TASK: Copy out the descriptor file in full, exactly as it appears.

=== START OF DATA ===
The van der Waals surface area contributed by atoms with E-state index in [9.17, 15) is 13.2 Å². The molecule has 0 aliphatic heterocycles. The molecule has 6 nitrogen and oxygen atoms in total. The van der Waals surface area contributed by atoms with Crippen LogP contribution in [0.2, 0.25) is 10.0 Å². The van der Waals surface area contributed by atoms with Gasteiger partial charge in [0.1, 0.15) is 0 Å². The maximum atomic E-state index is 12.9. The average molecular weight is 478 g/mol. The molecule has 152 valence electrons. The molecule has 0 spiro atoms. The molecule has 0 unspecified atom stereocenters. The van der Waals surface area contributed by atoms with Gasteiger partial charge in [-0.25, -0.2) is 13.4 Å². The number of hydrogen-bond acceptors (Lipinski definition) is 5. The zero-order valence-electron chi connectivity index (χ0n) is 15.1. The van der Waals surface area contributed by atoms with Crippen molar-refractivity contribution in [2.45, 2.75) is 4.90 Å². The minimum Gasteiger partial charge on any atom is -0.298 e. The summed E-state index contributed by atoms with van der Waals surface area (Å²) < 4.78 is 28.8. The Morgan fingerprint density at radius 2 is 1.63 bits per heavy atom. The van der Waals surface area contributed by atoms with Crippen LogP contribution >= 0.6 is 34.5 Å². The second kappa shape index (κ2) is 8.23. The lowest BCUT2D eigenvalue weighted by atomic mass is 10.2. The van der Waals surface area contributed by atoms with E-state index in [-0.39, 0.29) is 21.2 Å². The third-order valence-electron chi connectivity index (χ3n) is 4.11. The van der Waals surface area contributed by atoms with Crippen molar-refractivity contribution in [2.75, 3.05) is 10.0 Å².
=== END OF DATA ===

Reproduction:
The van der Waals surface area contributed by atoms with E-state index in [9.17, 15) is 13.2 Å². The molecule has 0 aliphatic heterocycles. The molecule has 6 nitrogen and oxygen atoms in total. The van der Waals surface area contributed by atoms with Crippen LogP contribution in [0.2, 0.25) is 10.0 Å². The van der Waals surface area contributed by atoms with Gasteiger partial charge in [0.1, 0.15) is 0 Å². The maximum atomic E-state index is 12.9. The average molecular weight is 478 g/mol. The molecule has 152 valence electrons. The molecule has 0 spiro atoms. The molecule has 0 unspecified atom stereocenters. The van der Waals surface area contributed by atoms with Gasteiger partial charge in [-0.25, -0.2) is 13.4 Å². The number of hydrogen-bond acceptors (Lipinski definition) is 5. The zero-order valence-electron chi connectivity index (χ0n) is 15.1. The van der Waals surface area contributed by atoms with Crippen molar-refractivity contribution in [2.45, 2.75) is 4.90 Å². The minimum Gasteiger partial charge on any atom is -0.298 e. The summed E-state index contributed by atoms with van der Waals surface area (Å²) < 4.78 is 28.8. The Morgan fingerprint density at radius 2 is 1.63 bits per heavy atom. The van der Waals surface area contributed by atoms with Crippen LogP contribution >= 0.6 is 34.5 Å². The second kappa shape index (κ2) is 8.23. The lowest BCUT2D eigenvalue weighted by atomic mass is 10.2. The van der Waals surface area contributed by atoms with E-state index in [-0.39, 0.29) is 21.2 Å². The third-order valence-electron chi connectivity index (χ3n) is 4.11. The van der Waals surface area contributed by atoms with Crippen molar-refractivity contribution in [2.75, 3.05) is 10.0 Å².